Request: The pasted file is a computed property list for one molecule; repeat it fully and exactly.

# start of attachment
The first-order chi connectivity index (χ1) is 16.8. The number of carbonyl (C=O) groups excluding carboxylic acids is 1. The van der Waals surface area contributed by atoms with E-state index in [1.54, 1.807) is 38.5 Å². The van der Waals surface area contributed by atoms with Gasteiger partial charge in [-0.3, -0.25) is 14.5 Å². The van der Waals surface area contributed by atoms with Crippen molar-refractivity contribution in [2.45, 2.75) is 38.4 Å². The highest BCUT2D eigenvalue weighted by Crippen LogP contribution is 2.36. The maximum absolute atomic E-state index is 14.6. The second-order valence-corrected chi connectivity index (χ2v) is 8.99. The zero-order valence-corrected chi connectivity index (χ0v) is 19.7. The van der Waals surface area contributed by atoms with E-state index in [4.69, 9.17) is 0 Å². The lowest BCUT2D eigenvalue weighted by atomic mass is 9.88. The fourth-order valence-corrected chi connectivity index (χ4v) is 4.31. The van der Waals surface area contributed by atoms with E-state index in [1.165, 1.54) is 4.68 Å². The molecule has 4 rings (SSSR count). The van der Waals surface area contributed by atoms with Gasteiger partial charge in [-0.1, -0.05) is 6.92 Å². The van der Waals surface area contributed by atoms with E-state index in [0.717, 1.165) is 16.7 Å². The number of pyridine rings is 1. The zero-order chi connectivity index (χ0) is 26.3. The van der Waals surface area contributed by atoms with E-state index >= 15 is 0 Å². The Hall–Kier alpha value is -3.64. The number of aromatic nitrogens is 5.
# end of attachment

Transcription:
The first-order chi connectivity index (χ1) is 16.8. The number of carbonyl (C=O) groups excluding carboxylic acids is 1. The van der Waals surface area contributed by atoms with E-state index in [1.54, 1.807) is 38.5 Å². The van der Waals surface area contributed by atoms with Gasteiger partial charge in [-0.3, -0.25) is 14.5 Å². The van der Waals surface area contributed by atoms with Crippen molar-refractivity contribution in [2.45, 2.75) is 38.4 Å². The highest BCUT2D eigenvalue weighted by Crippen LogP contribution is 2.36. The maximum absolute atomic E-state index is 14.6. The second-order valence-corrected chi connectivity index (χ2v) is 8.99. The zero-order valence-corrected chi connectivity index (χ0v) is 19.7. The van der Waals surface area contributed by atoms with E-state index in [4.69, 9.17) is 0 Å². The lowest BCUT2D eigenvalue weighted by atomic mass is 9.88. The fourth-order valence-corrected chi connectivity index (χ4v) is 4.31. The van der Waals surface area contributed by atoms with E-state index in [1.165, 1.54) is 4.68 Å². The molecule has 4 rings (SSSR count). The van der Waals surface area contributed by atoms with Gasteiger partial charge in [-0.1, -0.05) is 6.92 Å². The van der Waals surface area contributed by atoms with E-state index in [0.717, 1.165) is 16.7 Å². The number of pyridine rings is 1. The zero-order chi connectivity index (χ0) is 26.3. The van der Waals surface area contributed by atoms with E-state index >= 15 is 0 Å². The Hall–Kier alpha value is -3.64. The number of aromatic nitrogens is 5.